IMG_6613[1]The chicken, then the vegetables, where fried in olive oil with a little salt, pepper, fresh herbs, and a splash of balsamic. A simple one pot dish… a fitting meal to celebrate this years harvest.

IMG_6610[1]Even Charlie the dog was on hand to clean up the spills…no outsourced cleaner!

IMG_6519[1]It was one of those perfect autumnal days and Cherry insisted we sit outside to eat. Her terrace, in fact her entire garden was the inspiration behind the setting for the first meal Christina shares with the Finestra’s…

We walked through the glass doors to a stone terrace. Verdant gardens rolled down the river valley, gum trees framed the view. This sanctuary only ten minutes from the city. We sat under a vine twisted pergola. A large wooden table was laid simply and stylishly with cutlery, big white plates, crisp linen napkins, water and wine glasses, set for five. Lola looked at me and the empty space.

‘My brother,’ she cocked an eyebrow and with a wry grin said, ‘He’s always late.’

IMG_6619[1]We started with a prawn chowder Cherry had made using celeriac and parsnips from the garden (instead of the usual potato).

IMG_6630[1]From the cellar Clarke brought out one of his aged Reisling’s. We ate and drank and talked about what was next for the garden. There was lots to do… although winter would see the pace slow a little. We finished with the apples picked earlier and I was amazed at what a difference freshly picked fruit tasted like. I’d grown so used to floury old apples that I’d stopped buying them back in Melbourne.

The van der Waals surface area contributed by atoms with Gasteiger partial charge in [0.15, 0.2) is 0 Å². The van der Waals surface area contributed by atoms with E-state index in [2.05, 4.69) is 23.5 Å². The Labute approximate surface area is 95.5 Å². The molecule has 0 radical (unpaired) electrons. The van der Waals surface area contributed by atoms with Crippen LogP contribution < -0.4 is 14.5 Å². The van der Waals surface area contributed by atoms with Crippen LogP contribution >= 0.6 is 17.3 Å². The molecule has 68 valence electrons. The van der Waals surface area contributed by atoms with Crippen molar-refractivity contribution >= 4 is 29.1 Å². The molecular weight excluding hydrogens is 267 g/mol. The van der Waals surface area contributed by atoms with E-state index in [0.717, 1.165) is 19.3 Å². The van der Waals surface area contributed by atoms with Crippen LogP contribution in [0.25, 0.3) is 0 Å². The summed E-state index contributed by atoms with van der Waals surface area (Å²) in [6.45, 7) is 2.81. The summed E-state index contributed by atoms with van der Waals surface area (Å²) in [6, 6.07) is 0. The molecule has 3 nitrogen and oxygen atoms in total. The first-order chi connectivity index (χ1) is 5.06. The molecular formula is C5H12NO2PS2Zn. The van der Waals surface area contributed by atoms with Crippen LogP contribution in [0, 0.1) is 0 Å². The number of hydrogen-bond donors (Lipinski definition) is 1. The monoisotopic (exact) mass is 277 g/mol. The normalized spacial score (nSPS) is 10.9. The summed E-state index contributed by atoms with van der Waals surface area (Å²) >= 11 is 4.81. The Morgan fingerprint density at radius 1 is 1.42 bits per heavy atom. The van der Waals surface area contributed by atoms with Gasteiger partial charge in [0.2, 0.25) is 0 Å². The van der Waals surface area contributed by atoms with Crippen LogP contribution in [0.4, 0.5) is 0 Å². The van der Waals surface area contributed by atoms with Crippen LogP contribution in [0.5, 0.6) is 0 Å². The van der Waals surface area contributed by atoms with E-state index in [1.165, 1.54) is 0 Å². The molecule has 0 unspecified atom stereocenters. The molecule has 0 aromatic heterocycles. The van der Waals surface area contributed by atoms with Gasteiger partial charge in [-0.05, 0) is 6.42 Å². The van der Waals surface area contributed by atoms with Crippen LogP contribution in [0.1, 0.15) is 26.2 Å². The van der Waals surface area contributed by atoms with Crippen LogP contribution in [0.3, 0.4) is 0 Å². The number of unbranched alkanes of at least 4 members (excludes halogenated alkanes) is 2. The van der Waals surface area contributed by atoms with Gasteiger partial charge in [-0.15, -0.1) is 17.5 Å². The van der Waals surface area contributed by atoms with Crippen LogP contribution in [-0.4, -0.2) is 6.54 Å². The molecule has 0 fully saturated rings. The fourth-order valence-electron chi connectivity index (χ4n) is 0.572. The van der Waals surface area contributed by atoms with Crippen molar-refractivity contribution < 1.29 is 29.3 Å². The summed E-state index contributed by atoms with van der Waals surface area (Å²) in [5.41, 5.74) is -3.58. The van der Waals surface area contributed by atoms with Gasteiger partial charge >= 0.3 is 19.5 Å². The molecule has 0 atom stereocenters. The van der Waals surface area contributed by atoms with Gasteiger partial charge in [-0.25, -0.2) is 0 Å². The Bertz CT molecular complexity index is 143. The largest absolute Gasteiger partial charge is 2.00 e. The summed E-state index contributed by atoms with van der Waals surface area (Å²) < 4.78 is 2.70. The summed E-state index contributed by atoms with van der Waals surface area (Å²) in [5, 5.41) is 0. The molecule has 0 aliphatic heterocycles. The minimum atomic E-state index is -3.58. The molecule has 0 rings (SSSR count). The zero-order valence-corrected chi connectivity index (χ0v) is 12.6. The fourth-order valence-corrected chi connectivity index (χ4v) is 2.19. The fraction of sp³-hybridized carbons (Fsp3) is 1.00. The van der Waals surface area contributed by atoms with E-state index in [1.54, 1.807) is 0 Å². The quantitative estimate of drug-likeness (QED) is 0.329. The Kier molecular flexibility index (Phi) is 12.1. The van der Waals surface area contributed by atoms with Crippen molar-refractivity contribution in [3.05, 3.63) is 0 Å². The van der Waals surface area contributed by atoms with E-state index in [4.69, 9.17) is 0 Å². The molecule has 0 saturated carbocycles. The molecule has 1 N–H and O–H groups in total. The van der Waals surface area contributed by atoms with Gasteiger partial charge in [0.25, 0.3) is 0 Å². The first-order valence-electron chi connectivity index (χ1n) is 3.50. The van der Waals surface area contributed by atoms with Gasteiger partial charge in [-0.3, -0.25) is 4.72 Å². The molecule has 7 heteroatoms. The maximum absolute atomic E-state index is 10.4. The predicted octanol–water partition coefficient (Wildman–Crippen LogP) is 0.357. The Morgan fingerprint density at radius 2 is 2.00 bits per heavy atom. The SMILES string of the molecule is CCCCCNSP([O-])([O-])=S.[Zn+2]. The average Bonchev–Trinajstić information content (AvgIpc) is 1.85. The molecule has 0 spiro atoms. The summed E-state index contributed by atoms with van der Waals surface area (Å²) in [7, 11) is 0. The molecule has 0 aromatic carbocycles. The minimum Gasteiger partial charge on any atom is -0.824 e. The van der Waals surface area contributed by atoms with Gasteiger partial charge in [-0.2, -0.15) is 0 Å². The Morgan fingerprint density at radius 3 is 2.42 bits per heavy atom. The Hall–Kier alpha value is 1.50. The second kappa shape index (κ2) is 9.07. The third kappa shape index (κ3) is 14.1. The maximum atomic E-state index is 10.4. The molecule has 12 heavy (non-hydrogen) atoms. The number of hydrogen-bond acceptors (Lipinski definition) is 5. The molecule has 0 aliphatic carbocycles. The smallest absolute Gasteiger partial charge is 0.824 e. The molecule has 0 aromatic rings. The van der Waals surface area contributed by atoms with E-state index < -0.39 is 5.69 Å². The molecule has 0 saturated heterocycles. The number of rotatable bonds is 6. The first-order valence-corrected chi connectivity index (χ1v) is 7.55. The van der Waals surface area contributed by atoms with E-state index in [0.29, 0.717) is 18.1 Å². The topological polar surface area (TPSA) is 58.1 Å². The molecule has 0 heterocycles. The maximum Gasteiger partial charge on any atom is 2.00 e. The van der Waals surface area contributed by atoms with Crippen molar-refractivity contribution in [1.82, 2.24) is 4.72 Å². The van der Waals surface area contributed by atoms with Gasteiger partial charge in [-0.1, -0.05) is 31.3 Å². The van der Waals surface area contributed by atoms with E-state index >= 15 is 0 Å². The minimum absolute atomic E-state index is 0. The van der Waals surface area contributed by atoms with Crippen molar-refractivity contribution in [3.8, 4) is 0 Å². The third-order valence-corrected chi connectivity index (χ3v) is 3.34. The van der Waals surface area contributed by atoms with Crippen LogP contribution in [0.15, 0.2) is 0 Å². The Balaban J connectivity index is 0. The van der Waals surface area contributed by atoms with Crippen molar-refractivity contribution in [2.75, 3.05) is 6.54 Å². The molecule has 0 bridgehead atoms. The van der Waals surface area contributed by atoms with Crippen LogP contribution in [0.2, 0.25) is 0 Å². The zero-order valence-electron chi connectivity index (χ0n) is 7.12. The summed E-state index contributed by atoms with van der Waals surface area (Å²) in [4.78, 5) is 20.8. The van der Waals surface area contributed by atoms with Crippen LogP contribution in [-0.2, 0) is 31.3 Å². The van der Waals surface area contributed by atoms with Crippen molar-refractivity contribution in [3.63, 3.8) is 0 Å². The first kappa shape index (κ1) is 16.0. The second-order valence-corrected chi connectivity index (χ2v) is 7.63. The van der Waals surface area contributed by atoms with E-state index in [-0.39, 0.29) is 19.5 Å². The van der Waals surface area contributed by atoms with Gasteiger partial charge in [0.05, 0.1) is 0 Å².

It really was such a perfect day, being in the garden, seeing these lovely people… just what my soul needed. I didn’t want it to end, but the family were coming over for dinner and it was time to head back.

IMG_6639[1]And just like the book we returned home with bags of produce…

We finished the day with fruit from his trees and like Lola said, I returned home, generously laden with gifts from their garden and pantry. I was slightly saddened knowing my friend would soon be leaving and that my connection to this day, this family, was only fleeting.

Lucky my connection to this day, to Cherry and Clarke, would not be fleeting and we made plans to come back, there was, after-all, last years vintage to sample, perfect with some slow cooked rabbit? Open fires, bread baking…perhaps with so much tasting to be done, we might just require an overnight stay?

Would next week be too soon?

Thanks so much Cherry and Clarke… a little bit of your magic was just the right panacea for this jaded city chick,

Much love, Anna x

Where do you go to escape the humdrum of everyday life?

Anna Buckley Books

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The Lost Woman series follows the sexy adventures of Christina as she makes her way through a world of new media, design, fashion,  travel, and … men.